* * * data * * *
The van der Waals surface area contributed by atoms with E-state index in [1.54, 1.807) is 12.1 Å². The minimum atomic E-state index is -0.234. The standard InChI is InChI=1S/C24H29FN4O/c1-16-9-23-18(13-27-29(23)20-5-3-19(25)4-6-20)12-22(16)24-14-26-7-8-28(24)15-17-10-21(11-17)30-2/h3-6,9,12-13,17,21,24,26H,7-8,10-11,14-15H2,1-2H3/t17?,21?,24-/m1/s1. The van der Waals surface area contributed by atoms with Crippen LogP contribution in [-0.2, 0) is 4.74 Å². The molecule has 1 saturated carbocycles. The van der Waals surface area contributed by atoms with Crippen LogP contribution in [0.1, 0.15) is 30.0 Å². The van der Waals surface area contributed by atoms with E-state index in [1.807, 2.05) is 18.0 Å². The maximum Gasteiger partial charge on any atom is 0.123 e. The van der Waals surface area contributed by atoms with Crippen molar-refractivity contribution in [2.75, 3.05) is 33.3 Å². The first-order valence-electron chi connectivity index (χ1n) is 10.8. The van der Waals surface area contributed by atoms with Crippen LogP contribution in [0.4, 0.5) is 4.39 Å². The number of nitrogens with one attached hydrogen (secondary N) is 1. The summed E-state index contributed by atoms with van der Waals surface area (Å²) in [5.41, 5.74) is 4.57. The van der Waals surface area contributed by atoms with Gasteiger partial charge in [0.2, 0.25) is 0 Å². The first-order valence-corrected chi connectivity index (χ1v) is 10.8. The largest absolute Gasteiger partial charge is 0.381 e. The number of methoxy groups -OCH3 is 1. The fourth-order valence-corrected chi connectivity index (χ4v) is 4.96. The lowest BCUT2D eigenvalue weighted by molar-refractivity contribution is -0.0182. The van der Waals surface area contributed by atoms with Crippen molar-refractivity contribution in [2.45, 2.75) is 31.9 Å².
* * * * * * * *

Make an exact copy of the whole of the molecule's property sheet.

The van der Waals surface area contributed by atoms with E-state index in [1.54, 1.807) is 12.1 Å². The minimum atomic E-state index is -0.234. The standard InChI is InChI=1S/C24H29FN4O/c1-16-9-23-18(13-27-29(23)20-5-3-19(25)4-6-20)12-22(16)24-14-26-7-8-28(24)15-17-10-21(11-17)30-2/h3-6,9,12-13,17,21,24,26H,7-8,10-11,14-15H2,1-2H3/t17?,21?,24-/m1/s1. The van der Waals surface area contributed by atoms with Crippen LogP contribution in [-0.2, 0) is 4.74 Å². The molecule has 1 saturated carbocycles. The van der Waals surface area contributed by atoms with Crippen LogP contribution in [0.1, 0.15) is 30.0 Å². The van der Waals surface area contributed by atoms with E-state index in [1.807, 2.05) is 18.0 Å². The maximum Gasteiger partial charge on any atom is 0.123 e. The van der Waals surface area contributed by atoms with Crippen molar-refractivity contribution in [2.75, 3.05) is 33.3 Å². The first-order valence-electron chi connectivity index (χ1n) is 10.8. The van der Waals surface area contributed by atoms with Crippen LogP contribution in [0.4, 0.5) is 4.39 Å². The number of nitrogens with one attached hydrogen (secondary N) is 1. The summed E-state index contributed by atoms with van der Waals surface area (Å²) in [5.41, 5.74) is 4.57. The van der Waals surface area contributed by atoms with Gasteiger partial charge in [0.2, 0.25) is 0 Å². The first-order valence-corrected chi connectivity index (χ1v) is 10.8. The largest absolute Gasteiger partial charge is 0.381 e. The number of methoxy groups -OCH3 is 1. The fourth-order valence-corrected chi connectivity index (χ4v) is 4.96. The lowest BCUT2D eigenvalue weighted by molar-refractivity contribution is -0.0182. The van der Waals surface area contributed by atoms with Crippen molar-refractivity contribution in [2.45, 2.75) is 31.9 Å².